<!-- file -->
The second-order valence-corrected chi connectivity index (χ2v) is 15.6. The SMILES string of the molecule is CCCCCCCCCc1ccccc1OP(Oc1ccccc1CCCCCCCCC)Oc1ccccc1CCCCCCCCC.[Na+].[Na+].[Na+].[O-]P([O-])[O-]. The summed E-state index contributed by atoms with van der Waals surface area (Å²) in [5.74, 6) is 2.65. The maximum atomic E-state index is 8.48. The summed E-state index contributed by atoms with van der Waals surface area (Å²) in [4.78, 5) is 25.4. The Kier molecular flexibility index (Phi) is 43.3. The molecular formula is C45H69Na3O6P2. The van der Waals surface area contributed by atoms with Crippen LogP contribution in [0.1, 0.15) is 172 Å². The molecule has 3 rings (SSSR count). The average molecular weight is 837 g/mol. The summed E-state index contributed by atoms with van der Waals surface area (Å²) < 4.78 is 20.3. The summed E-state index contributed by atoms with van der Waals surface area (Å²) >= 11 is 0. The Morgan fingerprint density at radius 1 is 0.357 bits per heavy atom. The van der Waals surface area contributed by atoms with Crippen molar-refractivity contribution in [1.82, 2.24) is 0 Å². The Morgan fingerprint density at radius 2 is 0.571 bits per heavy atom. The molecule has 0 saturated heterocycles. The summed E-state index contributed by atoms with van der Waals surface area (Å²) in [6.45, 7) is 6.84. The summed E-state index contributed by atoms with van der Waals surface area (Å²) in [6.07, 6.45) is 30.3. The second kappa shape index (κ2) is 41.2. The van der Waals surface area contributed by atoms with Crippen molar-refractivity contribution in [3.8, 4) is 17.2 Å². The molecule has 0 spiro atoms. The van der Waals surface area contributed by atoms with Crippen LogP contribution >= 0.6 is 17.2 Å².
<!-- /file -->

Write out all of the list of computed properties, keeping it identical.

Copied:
The second-order valence-corrected chi connectivity index (χ2v) is 15.6. The SMILES string of the molecule is CCCCCCCCCc1ccccc1OP(Oc1ccccc1CCCCCCCCC)Oc1ccccc1CCCCCCCCC.[Na+].[Na+].[Na+].[O-]P([O-])[O-]. The summed E-state index contributed by atoms with van der Waals surface area (Å²) in [5.74, 6) is 2.65. The maximum atomic E-state index is 8.48. The summed E-state index contributed by atoms with van der Waals surface area (Å²) in [4.78, 5) is 25.4. The Kier molecular flexibility index (Phi) is 43.3. The molecular formula is C45H69Na3O6P2. The van der Waals surface area contributed by atoms with Crippen LogP contribution in [0.1, 0.15) is 172 Å². The molecule has 3 rings (SSSR count). The average molecular weight is 837 g/mol. The summed E-state index contributed by atoms with van der Waals surface area (Å²) < 4.78 is 20.3. The summed E-state index contributed by atoms with van der Waals surface area (Å²) >= 11 is 0. The Morgan fingerprint density at radius 1 is 0.357 bits per heavy atom. The van der Waals surface area contributed by atoms with Crippen molar-refractivity contribution in [1.82, 2.24) is 0 Å². The Morgan fingerprint density at radius 2 is 0.571 bits per heavy atom. The molecule has 0 saturated heterocycles. The summed E-state index contributed by atoms with van der Waals surface area (Å²) in [6.45, 7) is 6.84. The summed E-state index contributed by atoms with van der Waals surface area (Å²) in [6.07, 6.45) is 30.3. The second kappa shape index (κ2) is 41.2. The van der Waals surface area contributed by atoms with Crippen molar-refractivity contribution in [3.8, 4) is 17.2 Å². The molecule has 0 spiro atoms. The van der Waals surface area contributed by atoms with Crippen LogP contribution >= 0.6 is 17.2 Å².